But we did, just as we were tiring, we found the first of the cannon, confirming that the mark in the GPS was correct. From here we found the second and third cannon on the sea bed. All markedly more eroded than those on Gun Rocks. We took some photos then headed back to the surface, as we had a funeral to attend and Tiago had a wet suit to empty.


Bill Smith a member of Tyneside 114 for much of his adult life, was the inspiration and driving force behind the Gun Rocks exploration. All of the work during the 1970s mapping the site, raising a cannon and researching the wreckage involved Bill. It was only fitting therefore when his son asked current members of Tyneside 114 if they would spread his ashes below the waves over the cannon of Gun Rocks. So, it fell to Simon Smith and Bill Cooper to take the ashes from his family and descend with the urn on to the cannon site. It was a beautiful afternoon, the family aboard Glad Tidings and the divers on the club rhib. Bill’s ashes were released in to the currents, to keep watch over the cannon for eternity.

We all returned to Seahouses, a little pensive over the spreading of the ashes, but all decided that it was a fitting place for Bill to be. We retired to the Bamburgh Inn to raise a pint to Bill, the inspiration behind the Gun Rocks project.

Day four dawned initially sunny. By now we were getting much slicker with sorting out the rhib and getting afloat. One crew change this day, Maurice Daily to replace Bill Cooper. So we all jumped aboard, Tiago still with his suitcase and headed out to the rocks.

Gun Rocks off Inner Farne

Overnight Peta had pulled together some of the photos into a 3D model of the canon. By doing this she was able to see where gaps persisted. So I was sent down with my camera to re photograph a number of the cannon. Tiago and Maurice also did as much photography as they could. Despite removing all of the kelp, large fronds kept floating back in to frame, so these had to be pushed out of the way again. Si and I finished our photographs and headed to the edge of the ledge, sticking our heads out of the kelp over the small wall we could feel the current rushing past. On a flood tide, the rocks of Gun Rocks create an eddy, if you stay within this the water is calm, if you stray beyond the eddy line, you end up rapidly heading for Denmark!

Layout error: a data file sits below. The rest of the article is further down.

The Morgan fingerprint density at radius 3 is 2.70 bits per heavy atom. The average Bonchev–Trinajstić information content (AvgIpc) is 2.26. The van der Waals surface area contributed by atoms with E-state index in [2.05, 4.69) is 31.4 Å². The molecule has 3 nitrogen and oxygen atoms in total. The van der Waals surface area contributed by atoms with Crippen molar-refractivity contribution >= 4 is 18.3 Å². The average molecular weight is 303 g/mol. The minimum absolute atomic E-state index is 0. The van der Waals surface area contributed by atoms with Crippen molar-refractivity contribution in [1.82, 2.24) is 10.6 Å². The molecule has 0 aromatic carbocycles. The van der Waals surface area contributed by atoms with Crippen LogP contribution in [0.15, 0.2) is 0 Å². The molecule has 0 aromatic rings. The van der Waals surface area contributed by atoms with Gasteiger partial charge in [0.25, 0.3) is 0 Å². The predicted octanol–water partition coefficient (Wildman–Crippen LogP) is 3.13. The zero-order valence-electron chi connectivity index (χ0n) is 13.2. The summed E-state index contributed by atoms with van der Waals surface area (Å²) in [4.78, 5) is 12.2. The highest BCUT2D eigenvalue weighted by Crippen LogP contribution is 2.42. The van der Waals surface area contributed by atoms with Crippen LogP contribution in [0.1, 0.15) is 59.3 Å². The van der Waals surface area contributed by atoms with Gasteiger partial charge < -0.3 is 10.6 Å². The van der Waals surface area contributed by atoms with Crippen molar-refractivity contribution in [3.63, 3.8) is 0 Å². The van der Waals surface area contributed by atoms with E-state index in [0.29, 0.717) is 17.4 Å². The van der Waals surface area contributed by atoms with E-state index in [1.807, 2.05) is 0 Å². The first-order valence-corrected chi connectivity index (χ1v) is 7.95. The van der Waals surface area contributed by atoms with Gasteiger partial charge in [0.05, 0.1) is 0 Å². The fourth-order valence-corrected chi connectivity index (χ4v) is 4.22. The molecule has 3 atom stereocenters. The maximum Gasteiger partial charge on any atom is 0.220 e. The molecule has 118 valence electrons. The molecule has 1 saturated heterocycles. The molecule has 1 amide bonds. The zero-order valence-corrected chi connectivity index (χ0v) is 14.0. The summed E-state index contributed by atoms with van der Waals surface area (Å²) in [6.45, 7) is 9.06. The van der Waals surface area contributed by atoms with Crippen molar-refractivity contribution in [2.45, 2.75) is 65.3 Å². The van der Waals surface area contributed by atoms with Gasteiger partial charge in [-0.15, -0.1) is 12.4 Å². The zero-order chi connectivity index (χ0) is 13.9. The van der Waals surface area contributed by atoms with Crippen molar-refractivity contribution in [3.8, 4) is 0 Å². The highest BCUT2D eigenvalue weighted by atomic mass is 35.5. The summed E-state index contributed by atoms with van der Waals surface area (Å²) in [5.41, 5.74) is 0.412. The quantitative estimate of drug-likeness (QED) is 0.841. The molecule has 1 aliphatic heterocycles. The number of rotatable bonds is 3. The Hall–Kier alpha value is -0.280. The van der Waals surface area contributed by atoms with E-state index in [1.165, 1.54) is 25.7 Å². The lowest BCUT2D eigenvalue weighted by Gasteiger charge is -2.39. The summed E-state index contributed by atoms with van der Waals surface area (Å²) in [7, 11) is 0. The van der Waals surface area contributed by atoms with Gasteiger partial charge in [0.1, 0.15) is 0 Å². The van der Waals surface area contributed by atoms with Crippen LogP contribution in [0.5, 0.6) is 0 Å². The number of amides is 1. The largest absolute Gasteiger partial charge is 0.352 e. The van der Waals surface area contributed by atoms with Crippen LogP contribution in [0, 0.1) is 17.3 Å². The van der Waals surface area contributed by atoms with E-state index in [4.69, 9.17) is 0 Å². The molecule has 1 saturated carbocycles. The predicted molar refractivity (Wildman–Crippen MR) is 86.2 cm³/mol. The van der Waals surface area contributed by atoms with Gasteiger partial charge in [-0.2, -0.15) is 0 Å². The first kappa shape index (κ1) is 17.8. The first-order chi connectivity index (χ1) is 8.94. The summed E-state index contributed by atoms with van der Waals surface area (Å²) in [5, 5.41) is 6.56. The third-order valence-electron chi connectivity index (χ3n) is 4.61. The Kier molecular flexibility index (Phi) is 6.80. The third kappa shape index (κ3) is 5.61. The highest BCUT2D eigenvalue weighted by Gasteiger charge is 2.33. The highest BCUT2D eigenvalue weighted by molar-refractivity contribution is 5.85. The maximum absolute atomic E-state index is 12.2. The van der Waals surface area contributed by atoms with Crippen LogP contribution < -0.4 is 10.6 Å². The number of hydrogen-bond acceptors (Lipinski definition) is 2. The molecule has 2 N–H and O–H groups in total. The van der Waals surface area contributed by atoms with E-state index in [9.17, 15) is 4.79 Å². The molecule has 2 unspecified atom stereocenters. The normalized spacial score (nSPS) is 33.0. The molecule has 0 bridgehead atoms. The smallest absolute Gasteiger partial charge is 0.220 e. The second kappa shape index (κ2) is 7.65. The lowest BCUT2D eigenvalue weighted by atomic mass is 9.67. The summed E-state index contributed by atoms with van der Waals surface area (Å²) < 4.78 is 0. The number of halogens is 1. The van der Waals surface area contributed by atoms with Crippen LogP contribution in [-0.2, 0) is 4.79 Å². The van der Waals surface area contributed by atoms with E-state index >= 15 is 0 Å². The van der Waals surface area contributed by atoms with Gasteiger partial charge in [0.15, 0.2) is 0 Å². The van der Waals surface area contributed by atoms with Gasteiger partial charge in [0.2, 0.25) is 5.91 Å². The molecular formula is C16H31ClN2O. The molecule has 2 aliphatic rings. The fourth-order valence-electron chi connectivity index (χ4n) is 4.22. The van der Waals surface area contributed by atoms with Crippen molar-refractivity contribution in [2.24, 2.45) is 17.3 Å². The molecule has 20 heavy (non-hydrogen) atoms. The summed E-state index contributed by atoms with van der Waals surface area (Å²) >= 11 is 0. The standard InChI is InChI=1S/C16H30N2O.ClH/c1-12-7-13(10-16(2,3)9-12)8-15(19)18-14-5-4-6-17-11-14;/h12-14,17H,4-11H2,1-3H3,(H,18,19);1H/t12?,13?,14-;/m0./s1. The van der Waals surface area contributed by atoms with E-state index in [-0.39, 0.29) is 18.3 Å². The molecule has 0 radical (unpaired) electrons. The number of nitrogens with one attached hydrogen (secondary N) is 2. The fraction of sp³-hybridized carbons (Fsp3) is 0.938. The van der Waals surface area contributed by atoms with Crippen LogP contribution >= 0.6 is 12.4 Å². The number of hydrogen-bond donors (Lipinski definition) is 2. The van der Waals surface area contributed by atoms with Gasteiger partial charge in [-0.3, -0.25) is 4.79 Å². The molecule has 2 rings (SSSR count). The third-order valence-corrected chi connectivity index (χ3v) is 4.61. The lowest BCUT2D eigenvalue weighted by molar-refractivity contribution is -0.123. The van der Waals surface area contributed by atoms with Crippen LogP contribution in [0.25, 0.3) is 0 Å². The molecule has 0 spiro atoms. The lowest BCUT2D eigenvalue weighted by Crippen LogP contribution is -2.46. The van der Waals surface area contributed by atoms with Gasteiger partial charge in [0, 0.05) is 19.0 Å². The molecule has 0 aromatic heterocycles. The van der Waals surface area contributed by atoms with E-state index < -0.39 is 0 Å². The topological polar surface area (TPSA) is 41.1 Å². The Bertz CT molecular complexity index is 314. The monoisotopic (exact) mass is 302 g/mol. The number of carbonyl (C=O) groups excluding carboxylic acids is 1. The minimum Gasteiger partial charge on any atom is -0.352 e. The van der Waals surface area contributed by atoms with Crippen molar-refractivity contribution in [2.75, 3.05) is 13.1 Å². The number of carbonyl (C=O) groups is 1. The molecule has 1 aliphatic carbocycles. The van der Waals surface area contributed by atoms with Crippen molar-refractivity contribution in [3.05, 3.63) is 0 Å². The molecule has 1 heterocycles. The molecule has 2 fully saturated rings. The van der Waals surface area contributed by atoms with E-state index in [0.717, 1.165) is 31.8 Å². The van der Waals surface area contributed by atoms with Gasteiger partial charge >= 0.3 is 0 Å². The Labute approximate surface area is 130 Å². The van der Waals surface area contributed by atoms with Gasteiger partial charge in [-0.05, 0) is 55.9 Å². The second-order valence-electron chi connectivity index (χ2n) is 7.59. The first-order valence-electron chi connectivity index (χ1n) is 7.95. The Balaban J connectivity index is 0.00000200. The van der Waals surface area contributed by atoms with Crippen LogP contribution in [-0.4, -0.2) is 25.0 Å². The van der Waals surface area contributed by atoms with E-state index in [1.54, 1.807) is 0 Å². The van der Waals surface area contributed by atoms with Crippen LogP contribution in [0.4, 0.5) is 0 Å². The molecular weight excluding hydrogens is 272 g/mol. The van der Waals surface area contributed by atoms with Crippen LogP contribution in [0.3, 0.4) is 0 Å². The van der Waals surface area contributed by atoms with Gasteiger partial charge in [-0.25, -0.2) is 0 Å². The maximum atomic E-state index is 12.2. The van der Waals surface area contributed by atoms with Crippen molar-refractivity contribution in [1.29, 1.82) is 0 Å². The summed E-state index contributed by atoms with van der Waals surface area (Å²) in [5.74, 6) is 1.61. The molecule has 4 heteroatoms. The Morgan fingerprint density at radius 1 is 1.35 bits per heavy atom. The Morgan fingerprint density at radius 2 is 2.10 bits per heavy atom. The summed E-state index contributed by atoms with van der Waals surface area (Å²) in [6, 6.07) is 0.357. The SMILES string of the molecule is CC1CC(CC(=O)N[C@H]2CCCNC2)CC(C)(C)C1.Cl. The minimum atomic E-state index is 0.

After a short surface interval, Peta made the decision not to do the second dive. My rebreather switched off and wouldn’t turn on and Si decided to just cox the boat and to not dive. So I grabbed Peta’s bubble making kit and joined Maurice ad Tiago for a slack water dive in Staple sound to look for the other cannon.

Cannon 3

Wow, what a dive, slack water, great visibility and found all seven of the cannon. Quite impressive how the cannon sit proud of the relatively flat seabed here, yet they are all so eroded, much more so than the other cannon on Gun Rocks. We took loads of photos to aid in Peta’s photogrammetry quest. This did involve first removing some marine life, pulling dead man’s fingers off the side of the cannon was a horrible feeling, bit like tearing flesh. I don’t want to have to do that again! After 56 minutes we surfaced from our last dive of the week… to rain and stiff breeze.

Once back at Seahouses we again installed ourselves in the Bamburgh Inn to discuss the week and what will become of our research. Peta’s aim is to set up the photogrammetry of each cannon, then have ordnance experts have a look at the results to see if they can identify the origins of the cannon. We know there are Dutch and Swedish cannon there, but are there also English cannon? Was the ship that wrecked simply a recycling venture, returning used broken cannon to a foundry in Sweden? Hopefully our work will yield some results……



Scroll to Top